In Miller v. Alabamathe Supreme Court of the United States, in a five to four opinion written by Justice Elena Kagan, held that mandatory life imprisonment without parole for defendants convicted of murder who were under age eighteen at the time of their crimes violated the Eighth Amendment to the United States Constitution. (2) The decision raises a host of important questions that the University of Missouri School of Law's recent symposium ably addressed. Is Miller a watershed opinion, prefiguring a new era of substantive Eighth Amendment jurisprudence that would apply to other imprisonment sentences across offender and offense categories? Does it suggest a new constitutional procedural right to individualized sentencing for terms of imprisonment just as the Court has required for the death penalty--even casting doubt on mandatory sentences in other areas? Or is it a limited extension of the Court's "death is different" jurisprudence to what some have called the "living death sentence," (3) excluding one generic offender category and raising the possibility that other generic offender categories may also be excluded as they have been in death penalty jurisprudence? Or even if it applies "only" to juvenile mandatory life sentences, what are its implications for other areas involving juveniles and the criminal justice system? I offer tentative answers to these questions; others may disagree with this proposition.
Sadly, I do not believe that Miller has ushered in a general "right to individualized sentencing," let alone a constitutional right to proportionality analysis in imprisonment cases, at least not given the current composition of the Supreme Court. As 1 describe below, our Supreme Court--unlike other common law high courts--has resisted such an analysis in its Eighth Amendment jurisprudence; this resistance is unlikely to fade any time soon. To put it mildly, Eighth Amendment jurisprudence thus far has been a less than powerful tool to deal with the extraordinary prison terms that we have been imposing on defendants across this country for the past three decades. (4)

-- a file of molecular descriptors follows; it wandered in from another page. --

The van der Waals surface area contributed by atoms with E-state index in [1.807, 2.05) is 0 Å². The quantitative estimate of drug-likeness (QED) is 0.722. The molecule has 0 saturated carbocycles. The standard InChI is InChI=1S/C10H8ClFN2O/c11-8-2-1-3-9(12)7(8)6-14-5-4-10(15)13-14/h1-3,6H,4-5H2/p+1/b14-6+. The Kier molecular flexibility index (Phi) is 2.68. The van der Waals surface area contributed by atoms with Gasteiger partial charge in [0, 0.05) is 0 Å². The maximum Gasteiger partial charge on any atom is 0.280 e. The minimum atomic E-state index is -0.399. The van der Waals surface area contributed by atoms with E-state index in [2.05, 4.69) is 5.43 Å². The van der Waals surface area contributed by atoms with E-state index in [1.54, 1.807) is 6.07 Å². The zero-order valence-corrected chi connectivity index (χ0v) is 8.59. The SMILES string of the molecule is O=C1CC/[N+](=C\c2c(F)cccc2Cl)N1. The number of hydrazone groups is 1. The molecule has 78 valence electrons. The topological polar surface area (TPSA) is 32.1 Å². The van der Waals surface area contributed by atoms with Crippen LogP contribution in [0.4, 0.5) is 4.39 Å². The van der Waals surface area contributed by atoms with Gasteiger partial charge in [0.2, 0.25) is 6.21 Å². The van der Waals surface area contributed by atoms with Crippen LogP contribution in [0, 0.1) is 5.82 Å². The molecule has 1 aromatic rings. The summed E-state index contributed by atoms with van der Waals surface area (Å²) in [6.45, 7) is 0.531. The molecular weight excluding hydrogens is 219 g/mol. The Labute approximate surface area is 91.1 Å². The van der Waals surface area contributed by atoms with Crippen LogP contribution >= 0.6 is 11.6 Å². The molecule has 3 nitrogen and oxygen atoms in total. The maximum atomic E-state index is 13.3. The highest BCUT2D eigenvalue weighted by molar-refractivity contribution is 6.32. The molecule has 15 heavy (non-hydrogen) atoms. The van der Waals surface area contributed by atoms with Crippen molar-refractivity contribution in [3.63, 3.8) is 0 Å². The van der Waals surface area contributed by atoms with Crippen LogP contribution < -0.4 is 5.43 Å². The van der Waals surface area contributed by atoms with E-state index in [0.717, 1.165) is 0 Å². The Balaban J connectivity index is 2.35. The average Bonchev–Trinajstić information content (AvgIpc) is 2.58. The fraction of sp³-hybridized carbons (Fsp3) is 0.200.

It has been a less than powerful tool to address three strikes laws that impose onerous and plainly disproportionate terms for repeat petty offenders. (5) It has been a less than powerful tool to stop America's failed experiment with mass incarceration. (6)
While scholars have argued that the Eighth Amendment requires a proportionality analysis--in other words, "that punishment for crime should be graduated and proportioned to [the] offense" (7)--this view has not found purchase on the Court. Indeed, some justices have not merely rejected the approach, they have suggested that the inquiry itself is illegitimate. (8) Proportionality analysis, as Justice Antonin Scalia has suggested, is not even part of the American judicial role in sentencing at all; it is normative, policy-like--the responsibility and prerogative of the legislature and not the courts. (9) In fact, as I suggest below, part of the appeal of Miller and Graham v. Florida (10) may be that the petitioners' arguments were based not on norms, policy choices, or values. (11) Rather, the arguments were based on science--the teachings of neuroscience that suggest meaningful physical differences between the adult and juvenile brains. (12)
In death penalty cases, the Court has been willing to engage in a proportionality analysis but only at the margins--that is, only with respect to certain generic offenses and offender categories. (13) Miller and Graham may well follow the same pattern. While they may not open the door to constitutionally compelled proportionality analysis--at least not yet--they may well do so with respect to the exclusion of other generic categories from mandatory life without parole sentences.